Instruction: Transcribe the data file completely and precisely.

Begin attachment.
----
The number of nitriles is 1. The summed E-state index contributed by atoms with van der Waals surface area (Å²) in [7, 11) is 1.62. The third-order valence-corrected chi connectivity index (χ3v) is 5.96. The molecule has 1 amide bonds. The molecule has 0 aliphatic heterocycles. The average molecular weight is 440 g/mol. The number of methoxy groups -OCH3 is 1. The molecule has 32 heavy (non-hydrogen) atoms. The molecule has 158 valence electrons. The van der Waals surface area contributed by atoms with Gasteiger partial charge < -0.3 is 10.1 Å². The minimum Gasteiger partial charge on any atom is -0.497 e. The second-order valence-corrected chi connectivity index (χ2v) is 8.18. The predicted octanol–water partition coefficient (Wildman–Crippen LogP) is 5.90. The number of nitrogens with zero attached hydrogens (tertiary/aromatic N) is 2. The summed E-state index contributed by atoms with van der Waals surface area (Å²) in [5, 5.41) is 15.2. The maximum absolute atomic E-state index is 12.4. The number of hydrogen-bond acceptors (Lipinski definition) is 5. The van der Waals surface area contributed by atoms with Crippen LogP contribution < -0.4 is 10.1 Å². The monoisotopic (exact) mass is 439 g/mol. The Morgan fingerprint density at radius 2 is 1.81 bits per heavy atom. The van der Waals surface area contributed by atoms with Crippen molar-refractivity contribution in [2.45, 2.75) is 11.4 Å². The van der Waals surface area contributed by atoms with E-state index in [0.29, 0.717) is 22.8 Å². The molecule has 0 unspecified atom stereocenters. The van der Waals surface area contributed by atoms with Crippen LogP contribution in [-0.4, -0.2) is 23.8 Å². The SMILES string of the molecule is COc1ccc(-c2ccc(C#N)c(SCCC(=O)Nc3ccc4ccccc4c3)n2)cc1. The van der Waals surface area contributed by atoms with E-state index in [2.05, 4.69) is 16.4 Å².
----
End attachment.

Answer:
The number of nitriles is 1. The summed E-state index contributed by atoms with van der Waals surface area (Å²) in [7, 11) is 1.62. The third-order valence-corrected chi connectivity index (χ3v) is 5.96. The molecule has 1 amide bonds. The molecule has 0 aliphatic heterocycles. The average molecular weight is 440 g/mol. The number of methoxy groups -OCH3 is 1. The molecule has 32 heavy (non-hydrogen) atoms. The molecule has 158 valence electrons. The van der Waals surface area contributed by atoms with Gasteiger partial charge < -0.3 is 10.1 Å². The minimum Gasteiger partial charge on any atom is -0.497 e. The second-order valence-corrected chi connectivity index (χ2v) is 8.18. The predicted octanol–water partition coefficient (Wildman–Crippen LogP) is 5.90. The number of nitrogens with zero attached hydrogens (tertiary/aromatic N) is 2. The summed E-state index contributed by atoms with van der Waals surface area (Å²) in [5, 5.41) is 15.2. The maximum absolute atomic E-state index is 12.4. The number of hydrogen-bond acceptors (Lipinski definition) is 5. The van der Waals surface area contributed by atoms with Crippen LogP contribution < -0.4 is 10.1 Å². The monoisotopic (exact) mass is 439 g/mol. The Morgan fingerprint density at radius 2 is 1.81 bits per heavy atom. The van der Waals surface area contributed by atoms with Crippen molar-refractivity contribution in [2.45, 2.75) is 11.4 Å². The van der Waals surface area contributed by atoms with E-state index in [0.29, 0.717) is 22.8 Å². The molecule has 0 unspecified atom stereocenters. The van der Waals surface area contributed by atoms with Crippen LogP contribution in [-0.4, -0.2) is 23.8 Å². The SMILES string of the molecule is COc1ccc(-c2ccc(C#N)c(SCCC(=O)Nc3ccc4ccccc4c3)n2)cc1. The van der Waals surface area contributed by atoms with E-state index in [2.05, 4.69) is 16.4 Å².